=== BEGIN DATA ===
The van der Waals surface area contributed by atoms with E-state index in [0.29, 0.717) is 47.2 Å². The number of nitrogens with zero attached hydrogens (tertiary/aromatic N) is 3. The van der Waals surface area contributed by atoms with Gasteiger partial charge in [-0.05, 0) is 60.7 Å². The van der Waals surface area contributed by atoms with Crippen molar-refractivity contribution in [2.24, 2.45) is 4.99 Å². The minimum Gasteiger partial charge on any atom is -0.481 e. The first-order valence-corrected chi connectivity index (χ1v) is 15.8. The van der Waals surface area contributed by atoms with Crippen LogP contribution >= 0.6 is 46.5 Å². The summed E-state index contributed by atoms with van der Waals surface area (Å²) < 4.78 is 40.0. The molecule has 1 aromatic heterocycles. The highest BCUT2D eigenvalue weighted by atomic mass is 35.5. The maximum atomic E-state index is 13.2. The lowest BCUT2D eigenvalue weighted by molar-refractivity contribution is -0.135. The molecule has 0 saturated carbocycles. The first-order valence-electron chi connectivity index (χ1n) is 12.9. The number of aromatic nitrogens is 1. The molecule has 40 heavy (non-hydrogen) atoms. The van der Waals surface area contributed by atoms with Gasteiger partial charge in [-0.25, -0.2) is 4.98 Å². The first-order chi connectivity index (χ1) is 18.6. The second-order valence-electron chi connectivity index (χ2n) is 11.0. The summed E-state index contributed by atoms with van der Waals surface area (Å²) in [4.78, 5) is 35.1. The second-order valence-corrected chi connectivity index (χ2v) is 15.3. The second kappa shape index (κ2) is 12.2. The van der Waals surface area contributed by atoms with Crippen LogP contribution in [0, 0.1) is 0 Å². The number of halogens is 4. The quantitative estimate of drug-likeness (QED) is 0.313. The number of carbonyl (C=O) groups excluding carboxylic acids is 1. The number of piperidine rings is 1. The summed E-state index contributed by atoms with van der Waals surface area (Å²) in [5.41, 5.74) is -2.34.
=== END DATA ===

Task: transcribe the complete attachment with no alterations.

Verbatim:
The van der Waals surface area contributed by atoms with E-state index in [0.29, 0.717) is 47.2 Å². The number of nitrogens with zero attached hydrogens (tertiary/aromatic N) is 3. The van der Waals surface area contributed by atoms with Gasteiger partial charge in [-0.05, 0) is 60.7 Å². The van der Waals surface area contributed by atoms with Crippen molar-refractivity contribution in [2.24, 2.45) is 4.99 Å². The minimum Gasteiger partial charge on any atom is -0.481 e. The first-order valence-corrected chi connectivity index (χ1v) is 15.8. The van der Waals surface area contributed by atoms with Crippen LogP contribution >= 0.6 is 46.5 Å². The summed E-state index contributed by atoms with van der Waals surface area (Å²) < 4.78 is 40.0. The molecule has 1 aromatic heterocycles. The highest BCUT2D eigenvalue weighted by atomic mass is 35.5. The maximum atomic E-state index is 13.2. The lowest BCUT2D eigenvalue weighted by molar-refractivity contribution is -0.135. The molecule has 0 saturated carbocycles. The first-order valence-electron chi connectivity index (χ1n) is 12.9. The number of aromatic nitrogens is 1. The molecule has 40 heavy (non-hydrogen) atoms. The van der Waals surface area contributed by atoms with Gasteiger partial charge in [-0.25, -0.2) is 4.98 Å². The first-order chi connectivity index (χ1) is 18.6. The second-order valence-electron chi connectivity index (χ2n) is 11.0. The summed E-state index contributed by atoms with van der Waals surface area (Å²) in [4.78, 5) is 35.1. The second-order valence-corrected chi connectivity index (χ2v) is 15.3. The second kappa shape index (κ2) is 12.2. The van der Waals surface area contributed by atoms with Crippen LogP contribution in [0, 0.1) is 0 Å². The number of halogens is 4. The quantitative estimate of drug-likeness (QED) is 0.313. The number of carbonyl (C=O) groups excluding carboxylic acids is 1. The number of piperidine rings is 1. The summed E-state index contributed by atoms with van der Waals surface area (Å²) in [5.41, 5.74) is -2.34.